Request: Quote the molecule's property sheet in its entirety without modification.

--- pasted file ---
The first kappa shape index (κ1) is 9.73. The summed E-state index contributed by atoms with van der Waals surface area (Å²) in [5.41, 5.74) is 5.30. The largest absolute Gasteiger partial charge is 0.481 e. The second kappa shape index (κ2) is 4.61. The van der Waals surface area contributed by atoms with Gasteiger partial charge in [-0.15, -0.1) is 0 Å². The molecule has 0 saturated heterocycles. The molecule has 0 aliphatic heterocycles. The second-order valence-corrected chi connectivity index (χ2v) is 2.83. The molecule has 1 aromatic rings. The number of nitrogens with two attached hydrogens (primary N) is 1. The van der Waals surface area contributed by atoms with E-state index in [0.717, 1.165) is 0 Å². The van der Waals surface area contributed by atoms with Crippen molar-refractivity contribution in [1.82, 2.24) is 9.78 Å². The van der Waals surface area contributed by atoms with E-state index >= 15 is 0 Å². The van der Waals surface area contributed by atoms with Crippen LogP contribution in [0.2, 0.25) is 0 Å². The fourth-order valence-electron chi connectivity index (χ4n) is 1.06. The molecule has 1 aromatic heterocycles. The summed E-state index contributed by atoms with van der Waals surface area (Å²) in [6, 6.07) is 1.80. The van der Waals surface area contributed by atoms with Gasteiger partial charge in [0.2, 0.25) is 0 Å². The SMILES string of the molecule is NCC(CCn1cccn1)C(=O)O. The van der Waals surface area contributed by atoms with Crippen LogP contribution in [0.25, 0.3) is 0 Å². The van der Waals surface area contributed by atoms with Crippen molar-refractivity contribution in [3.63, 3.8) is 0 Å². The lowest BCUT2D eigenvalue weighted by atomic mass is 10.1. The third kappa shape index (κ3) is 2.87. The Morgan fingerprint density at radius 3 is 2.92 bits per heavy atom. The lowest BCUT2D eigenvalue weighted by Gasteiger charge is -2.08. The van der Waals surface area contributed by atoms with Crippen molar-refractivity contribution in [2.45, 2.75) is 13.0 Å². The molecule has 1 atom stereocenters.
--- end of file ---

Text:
The first kappa shape index (κ1) is 9.73. The summed E-state index contributed by atoms with van der Waals surface area (Å²) in [5.41, 5.74) is 5.30. The largest absolute Gasteiger partial charge is 0.481 e. The second kappa shape index (κ2) is 4.61. The van der Waals surface area contributed by atoms with Gasteiger partial charge in [-0.15, -0.1) is 0 Å². The molecule has 0 saturated heterocycles. The molecule has 0 aliphatic heterocycles. The second-order valence-corrected chi connectivity index (χ2v) is 2.83. The molecule has 1 aromatic rings. The number of nitrogens with two attached hydrogens (primary N) is 1. The van der Waals surface area contributed by atoms with E-state index in [0.717, 1.165) is 0 Å². The van der Waals surface area contributed by atoms with Crippen molar-refractivity contribution in [1.82, 2.24) is 9.78 Å². The van der Waals surface area contributed by atoms with E-state index >= 15 is 0 Å². The van der Waals surface area contributed by atoms with Crippen LogP contribution in [0.2, 0.25) is 0 Å². The fourth-order valence-electron chi connectivity index (χ4n) is 1.06. The molecule has 1 aromatic heterocycles. The summed E-state index contributed by atoms with van der Waals surface area (Å²) in [6, 6.07) is 1.80. The van der Waals surface area contributed by atoms with Gasteiger partial charge in [0.2, 0.25) is 0 Å². The SMILES string of the molecule is NCC(CCn1cccn1)C(=O)O. The van der Waals surface area contributed by atoms with Crippen LogP contribution in [0.25, 0.3) is 0 Å². The van der Waals surface area contributed by atoms with Crippen molar-refractivity contribution in [3.63, 3.8) is 0 Å². The lowest BCUT2D eigenvalue weighted by atomic mass is 10.1. The third kappa shape index (κ3) is 2.87. The Morgan fingerprint density at radius 3 is 2.92 bits per heavy atom. The lowest BCUT2D eigenvalue weighted by Gasteiger charge is -2.08. The van der Waals surface area contributed by atoms with Crippen molar-refractivity contribution in [2.45, 2.75) is 13.0 Å². The molecule has 1 atom stereocenters.